How Google Knows if a Document is Fresh? (Determining Document Freshness)

How does Google know if a document if fresh? Better yet, from that knowledge, does Google Search use document freshness in ranking? This article will shed light on the subject.

In this post, I will cover Google’s patent titled “Systems and methods for determining document freshness” by Monika Henzinger.

Document Freshness at Google
Assigning Freshness Score at Google

What is the Patent About?

Google’s determining freshness of documents patent shows how Google may determine and use freshness to score documents in retrieval.

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The patent is an attempt to avoid returning out-of-date documents in search results.

Highlights From Determining Document Freshness Patent

  • The freshness score may be used in ranking documents (ranking factor)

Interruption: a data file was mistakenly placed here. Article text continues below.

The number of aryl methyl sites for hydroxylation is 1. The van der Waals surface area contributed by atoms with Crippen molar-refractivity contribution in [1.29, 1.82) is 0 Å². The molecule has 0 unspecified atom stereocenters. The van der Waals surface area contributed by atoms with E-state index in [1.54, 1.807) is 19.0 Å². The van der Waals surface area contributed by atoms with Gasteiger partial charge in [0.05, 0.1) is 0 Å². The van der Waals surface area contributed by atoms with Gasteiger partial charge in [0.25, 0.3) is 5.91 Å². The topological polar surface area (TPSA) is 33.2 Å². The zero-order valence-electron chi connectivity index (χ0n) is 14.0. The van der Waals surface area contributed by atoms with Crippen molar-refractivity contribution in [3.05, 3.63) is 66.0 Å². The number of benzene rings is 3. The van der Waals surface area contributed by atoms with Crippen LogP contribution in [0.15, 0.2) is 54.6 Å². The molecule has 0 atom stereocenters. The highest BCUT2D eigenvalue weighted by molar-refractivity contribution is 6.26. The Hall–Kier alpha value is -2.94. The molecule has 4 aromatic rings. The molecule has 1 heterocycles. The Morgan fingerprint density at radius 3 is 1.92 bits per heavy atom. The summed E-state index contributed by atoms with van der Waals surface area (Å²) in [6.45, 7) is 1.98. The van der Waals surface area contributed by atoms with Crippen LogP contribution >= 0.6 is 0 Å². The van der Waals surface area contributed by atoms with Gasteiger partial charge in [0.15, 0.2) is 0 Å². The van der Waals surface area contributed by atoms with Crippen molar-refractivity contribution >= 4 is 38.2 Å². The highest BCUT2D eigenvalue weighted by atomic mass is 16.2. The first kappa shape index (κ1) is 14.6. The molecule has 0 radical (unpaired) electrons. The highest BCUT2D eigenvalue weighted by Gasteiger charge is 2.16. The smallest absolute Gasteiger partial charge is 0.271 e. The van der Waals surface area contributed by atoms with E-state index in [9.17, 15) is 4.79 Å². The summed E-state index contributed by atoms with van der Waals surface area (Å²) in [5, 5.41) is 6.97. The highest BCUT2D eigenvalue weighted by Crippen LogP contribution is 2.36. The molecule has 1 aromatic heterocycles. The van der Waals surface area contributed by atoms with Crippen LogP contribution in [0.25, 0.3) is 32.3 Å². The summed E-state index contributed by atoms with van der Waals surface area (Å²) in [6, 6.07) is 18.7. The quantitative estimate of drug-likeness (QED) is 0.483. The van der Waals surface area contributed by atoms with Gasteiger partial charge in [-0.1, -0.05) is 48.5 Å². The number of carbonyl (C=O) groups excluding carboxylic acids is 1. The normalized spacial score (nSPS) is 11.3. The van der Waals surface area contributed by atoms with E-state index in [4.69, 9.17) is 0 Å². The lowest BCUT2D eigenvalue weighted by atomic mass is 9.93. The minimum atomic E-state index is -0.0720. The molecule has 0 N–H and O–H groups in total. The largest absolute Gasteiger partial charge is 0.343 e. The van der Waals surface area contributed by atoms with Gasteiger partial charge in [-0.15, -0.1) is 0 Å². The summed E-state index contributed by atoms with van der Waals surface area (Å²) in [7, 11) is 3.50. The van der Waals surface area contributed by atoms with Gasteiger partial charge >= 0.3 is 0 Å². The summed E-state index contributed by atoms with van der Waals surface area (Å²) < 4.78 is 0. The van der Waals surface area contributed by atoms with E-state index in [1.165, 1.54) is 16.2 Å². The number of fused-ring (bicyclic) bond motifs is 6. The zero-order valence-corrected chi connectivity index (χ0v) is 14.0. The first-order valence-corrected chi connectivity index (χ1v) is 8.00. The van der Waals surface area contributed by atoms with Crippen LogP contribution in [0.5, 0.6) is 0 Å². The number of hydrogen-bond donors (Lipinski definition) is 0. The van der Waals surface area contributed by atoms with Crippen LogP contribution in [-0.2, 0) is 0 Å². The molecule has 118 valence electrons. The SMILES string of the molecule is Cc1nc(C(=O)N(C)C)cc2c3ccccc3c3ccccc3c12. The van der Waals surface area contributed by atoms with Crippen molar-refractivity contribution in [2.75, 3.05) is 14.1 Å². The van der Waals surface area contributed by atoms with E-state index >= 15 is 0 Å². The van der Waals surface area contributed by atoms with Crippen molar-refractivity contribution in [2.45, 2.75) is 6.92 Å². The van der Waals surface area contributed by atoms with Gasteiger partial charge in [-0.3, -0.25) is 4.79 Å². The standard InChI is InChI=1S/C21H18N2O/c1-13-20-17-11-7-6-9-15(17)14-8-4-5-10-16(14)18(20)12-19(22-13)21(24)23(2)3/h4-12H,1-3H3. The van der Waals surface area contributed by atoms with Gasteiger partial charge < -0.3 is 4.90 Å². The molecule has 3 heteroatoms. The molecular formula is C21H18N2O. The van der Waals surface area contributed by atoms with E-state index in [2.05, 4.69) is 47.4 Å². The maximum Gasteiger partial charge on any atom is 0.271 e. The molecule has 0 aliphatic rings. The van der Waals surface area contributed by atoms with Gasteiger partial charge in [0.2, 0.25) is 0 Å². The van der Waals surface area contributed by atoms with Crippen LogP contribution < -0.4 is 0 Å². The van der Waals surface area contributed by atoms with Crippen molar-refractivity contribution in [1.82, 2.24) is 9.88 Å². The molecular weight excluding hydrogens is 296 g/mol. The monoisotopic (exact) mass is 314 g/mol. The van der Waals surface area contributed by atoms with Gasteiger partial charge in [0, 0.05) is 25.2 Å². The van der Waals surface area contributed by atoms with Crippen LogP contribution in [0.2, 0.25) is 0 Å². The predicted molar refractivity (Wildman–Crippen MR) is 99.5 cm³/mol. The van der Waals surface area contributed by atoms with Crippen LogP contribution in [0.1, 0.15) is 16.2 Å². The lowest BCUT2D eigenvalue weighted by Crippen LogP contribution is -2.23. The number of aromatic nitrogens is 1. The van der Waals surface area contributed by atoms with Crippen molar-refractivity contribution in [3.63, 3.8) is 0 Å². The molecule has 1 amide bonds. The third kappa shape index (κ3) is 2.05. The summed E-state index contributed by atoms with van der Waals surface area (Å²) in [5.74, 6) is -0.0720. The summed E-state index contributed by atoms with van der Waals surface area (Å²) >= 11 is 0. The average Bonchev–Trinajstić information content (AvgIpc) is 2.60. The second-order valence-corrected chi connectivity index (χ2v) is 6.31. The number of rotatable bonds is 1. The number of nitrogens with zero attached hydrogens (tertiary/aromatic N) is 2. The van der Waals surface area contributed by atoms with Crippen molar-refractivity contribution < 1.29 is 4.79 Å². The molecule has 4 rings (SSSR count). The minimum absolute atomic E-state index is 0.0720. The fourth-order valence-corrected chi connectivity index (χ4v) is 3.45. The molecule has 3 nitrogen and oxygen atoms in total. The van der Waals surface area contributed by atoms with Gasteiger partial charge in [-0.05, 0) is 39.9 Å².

• Freshness comes from internal factors (last-modified-since) and external factors (linking documents)
  • Having more fresh linking documents than outdated ones improves freshness score
  • Having more links today than yesterday improves freshness score
  • Having more fresh links than outdated ones improves freshness score
  • HTTP header last-modified-since is used to evaluate the freshness of a document

Freshness as a Ranking Factor

According to the patent, freshness may be used as a ranking factor.

A freshness score (F), that, in some implementations, may be used in ranking document